The Legacy Of British Malaya

The legacy of British colonisation can be felt around the world, particularly in Malaysia. The British anchored down here in 1786, as part of the East India Company’s trading exploits, further into the region and towards the Indian Ocean. At the time, the Company had set-up base on Penang Island, with Sir Stamford Raffles going on to found the island of Singapore in 1819, which at the time, was under Malay hegemony. The British Straits Settlements, meanwhile was inclusive of a region known as Malacca, ruled by a tiny group of sultans, who had gotten into power after many hard-fought battles with Malay trades-people.

The sultans of the tiny Malay states began accepting British advisers into their country, from as early on as the 1870s, who were later crowned as the rulers of the lands. Together, with the sultans, all of the monarchies made Kuala Lumpur the capital of the country and a federation was propped up, comprising of Negri Sembilan, Perak, Selangor and Pahang. For a very long time, the country remained as a British colonial power, protected by the monarchy and the Empire, until a Communist uprising followed, that paved the way towards a charter of independence. The Communists were fighting to free the land from British political values, and the result was greater segregation of communities after an election was contested, with respective local candidates representing their particular communities, rather than choosing a candidate that is best suited for the task.

The United Malay National Organisation (UMNO) came to power as Tunku Abdul Rahman, the leader became the first prime minster of an independent Malaya. The state was declared by the new prime minister as a sovereign nation, that is both democratic and independent, and built on the foundations of goodwill and governance, blessed by repeated rulings of the British. Tunku Abdul Rahman, asked the locals in the state to not forget the contribution of the British in the future, and let it get spoiled. The Malayan flag replaced the Union Jack, as bonfires, dances and concerts welcomed the idea of independence. The most captivating piece of this history was the battles that took place before the sultans won power, I believe, because after independence, they granted us with so much goodwill for our contribution to Malaysia.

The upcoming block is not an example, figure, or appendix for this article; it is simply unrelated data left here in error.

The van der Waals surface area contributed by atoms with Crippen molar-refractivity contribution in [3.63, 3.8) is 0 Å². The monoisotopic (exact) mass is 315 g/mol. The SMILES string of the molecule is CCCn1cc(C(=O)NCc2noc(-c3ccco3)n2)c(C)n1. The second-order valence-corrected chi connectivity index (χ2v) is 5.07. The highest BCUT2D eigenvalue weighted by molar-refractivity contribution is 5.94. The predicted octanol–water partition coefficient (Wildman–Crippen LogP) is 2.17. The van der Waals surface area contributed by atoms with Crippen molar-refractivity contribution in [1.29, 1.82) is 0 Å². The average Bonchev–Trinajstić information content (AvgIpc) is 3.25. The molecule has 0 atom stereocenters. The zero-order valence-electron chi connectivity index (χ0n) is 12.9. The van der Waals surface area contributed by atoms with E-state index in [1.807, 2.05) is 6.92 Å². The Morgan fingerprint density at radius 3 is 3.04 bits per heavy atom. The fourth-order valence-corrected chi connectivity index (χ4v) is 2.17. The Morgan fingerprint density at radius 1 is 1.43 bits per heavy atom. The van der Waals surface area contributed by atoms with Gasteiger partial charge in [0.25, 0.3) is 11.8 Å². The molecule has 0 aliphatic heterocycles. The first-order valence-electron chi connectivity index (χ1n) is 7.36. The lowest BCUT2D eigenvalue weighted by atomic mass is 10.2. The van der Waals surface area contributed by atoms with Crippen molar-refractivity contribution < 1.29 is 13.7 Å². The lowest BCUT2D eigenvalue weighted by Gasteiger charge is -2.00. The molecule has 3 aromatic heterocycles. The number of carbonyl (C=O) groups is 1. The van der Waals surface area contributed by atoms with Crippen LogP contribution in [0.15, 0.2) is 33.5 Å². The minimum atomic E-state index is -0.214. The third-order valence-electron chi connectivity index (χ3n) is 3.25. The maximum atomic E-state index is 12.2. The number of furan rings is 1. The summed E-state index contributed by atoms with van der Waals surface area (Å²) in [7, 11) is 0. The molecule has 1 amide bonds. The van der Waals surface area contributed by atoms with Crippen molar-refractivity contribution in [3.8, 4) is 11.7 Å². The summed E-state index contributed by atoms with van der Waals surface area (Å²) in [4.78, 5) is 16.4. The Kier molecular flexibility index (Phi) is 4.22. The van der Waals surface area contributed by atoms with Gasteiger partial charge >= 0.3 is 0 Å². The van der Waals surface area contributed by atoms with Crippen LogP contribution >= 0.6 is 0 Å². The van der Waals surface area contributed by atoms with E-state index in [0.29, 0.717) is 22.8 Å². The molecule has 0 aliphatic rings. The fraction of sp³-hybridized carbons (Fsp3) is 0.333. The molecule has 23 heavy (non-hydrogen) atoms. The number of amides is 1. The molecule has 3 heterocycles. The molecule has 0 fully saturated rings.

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Peninsular Malaysia, was ruled by Indian and Chinese traders, for a long time – they arrived and replaced the local tribal clans and chieftains. They enjoyed our great sea route, going as far back as 7th century BC – they even put their stamp on Malay culture, mixing it with Indian religion, laws and language. Hinduism actually spread when Malays visited India, but back home it had crept into the very foundations of our social and political values. Some believe that like the common law system, the English law system (a fraction of the common law system), both constitutional law and criminal law, has been derived from Hindu law, that exists in our power corridors. But this has become a thing of the past, since Malaysia rose as an Islamic state.

The earliest missionaries of Islam worked extremely hard to erase Hindu influence in the land (inclusive of punishments that seek to erase criminalist acts, through terrorisation of what lay in store for people committing them, physically, if they were to commit the same act, some people already did) and succeeded tremendously. Utilising every branch of “the idea of propaganda”, the missionaries made their rulers accept Islam, and convert Malacca, within a half century as a centre for conducting studies into Islam. The Sultans, of each and every state, were supportive of the missionaries interests, whilst the feudal lords in the regions decided to grant them blind loyalty in all their acts. All of the subjects were immediately asked to convert to Islam, which they gladly followed, after the Sultan, and teachings of Alexander the Great and Prophet Muhammad, became commonplace in Malaysia.

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